Comparing the Happiness Effects of Real and On-line Friends
A recent large Canadian survey permits us to compare real-time and on-line social networks as sources of subjective well-being. The sample of 5,000 is drawn randomly from an on-line pool of respondents, a group well placed to have and value on-line friendships. We find three key results. First, the number of real-life friends is positively correlated with subjective well-being (SWB) even after controlling for income, demographic variables and personality differences. Doubling the number of friends in real life has an equivalent effect on well-being as a 50% increase in income. Second, the size of online networks is largely uncorrelated with subjective well-being. Third, we find that real-life friends are much more important for people who are single, divorced, separated or widowed than they are for people who are married or living with a partner. Findings from large international surveys (the European Social Surveys 2002-2008) are used to confirm the importance of real-life social networks to SWB; they also indicate a significantly smaller value of social networks to married or partnered couples.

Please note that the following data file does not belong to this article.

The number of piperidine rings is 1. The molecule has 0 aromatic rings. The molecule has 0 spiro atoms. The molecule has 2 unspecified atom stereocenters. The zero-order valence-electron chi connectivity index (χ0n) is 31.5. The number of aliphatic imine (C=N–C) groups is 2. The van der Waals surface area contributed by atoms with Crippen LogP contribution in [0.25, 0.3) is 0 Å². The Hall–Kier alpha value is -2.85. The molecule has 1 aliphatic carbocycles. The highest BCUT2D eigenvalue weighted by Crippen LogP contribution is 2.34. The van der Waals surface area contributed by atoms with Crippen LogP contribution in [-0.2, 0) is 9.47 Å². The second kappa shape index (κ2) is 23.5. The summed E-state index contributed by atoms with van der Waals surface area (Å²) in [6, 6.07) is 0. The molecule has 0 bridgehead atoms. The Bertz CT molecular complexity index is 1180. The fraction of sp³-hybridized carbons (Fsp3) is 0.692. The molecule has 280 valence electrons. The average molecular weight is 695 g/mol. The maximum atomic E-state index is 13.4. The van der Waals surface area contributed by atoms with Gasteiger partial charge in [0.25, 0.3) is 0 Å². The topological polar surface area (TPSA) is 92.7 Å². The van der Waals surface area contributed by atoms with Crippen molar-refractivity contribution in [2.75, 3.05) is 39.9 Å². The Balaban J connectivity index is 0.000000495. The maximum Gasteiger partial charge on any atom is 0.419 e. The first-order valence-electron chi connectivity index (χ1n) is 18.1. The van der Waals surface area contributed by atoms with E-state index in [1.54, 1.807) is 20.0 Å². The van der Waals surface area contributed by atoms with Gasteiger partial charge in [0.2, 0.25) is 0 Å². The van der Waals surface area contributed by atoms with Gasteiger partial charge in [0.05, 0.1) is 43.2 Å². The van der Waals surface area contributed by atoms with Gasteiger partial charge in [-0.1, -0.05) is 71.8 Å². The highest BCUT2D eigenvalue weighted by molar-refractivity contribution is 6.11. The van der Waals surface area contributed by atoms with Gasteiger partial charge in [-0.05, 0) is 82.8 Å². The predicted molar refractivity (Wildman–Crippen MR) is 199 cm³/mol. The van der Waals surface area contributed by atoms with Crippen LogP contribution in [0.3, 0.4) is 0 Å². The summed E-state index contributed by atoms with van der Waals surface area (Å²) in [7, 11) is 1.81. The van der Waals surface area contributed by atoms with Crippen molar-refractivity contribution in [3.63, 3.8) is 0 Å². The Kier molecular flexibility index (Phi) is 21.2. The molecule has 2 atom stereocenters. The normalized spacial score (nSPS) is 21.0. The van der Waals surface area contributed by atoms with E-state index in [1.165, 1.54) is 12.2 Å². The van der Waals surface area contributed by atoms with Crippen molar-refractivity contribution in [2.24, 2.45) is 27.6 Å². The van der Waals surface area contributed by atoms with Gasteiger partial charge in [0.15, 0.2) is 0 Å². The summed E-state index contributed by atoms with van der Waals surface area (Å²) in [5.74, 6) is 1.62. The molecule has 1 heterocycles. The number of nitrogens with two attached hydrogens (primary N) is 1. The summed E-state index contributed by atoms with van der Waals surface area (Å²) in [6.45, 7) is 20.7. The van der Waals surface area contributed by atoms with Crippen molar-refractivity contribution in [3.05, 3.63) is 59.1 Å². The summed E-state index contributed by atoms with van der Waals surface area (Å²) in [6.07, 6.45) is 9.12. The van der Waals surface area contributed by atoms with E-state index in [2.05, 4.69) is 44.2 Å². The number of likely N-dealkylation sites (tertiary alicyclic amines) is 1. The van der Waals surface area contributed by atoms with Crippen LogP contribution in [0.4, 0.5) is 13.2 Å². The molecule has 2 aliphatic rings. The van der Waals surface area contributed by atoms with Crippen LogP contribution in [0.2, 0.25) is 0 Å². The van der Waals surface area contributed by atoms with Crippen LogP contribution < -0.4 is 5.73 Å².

The authors are grateful to the Canadian Institute for Advanced Research for research support, and to Leger Marketing and Coca-Cola Canada for data from their 2011 Happiness Monitor. The views expressed herein are those of the authors and do not necessarily reflect the views of the National Bureau of Economic Research.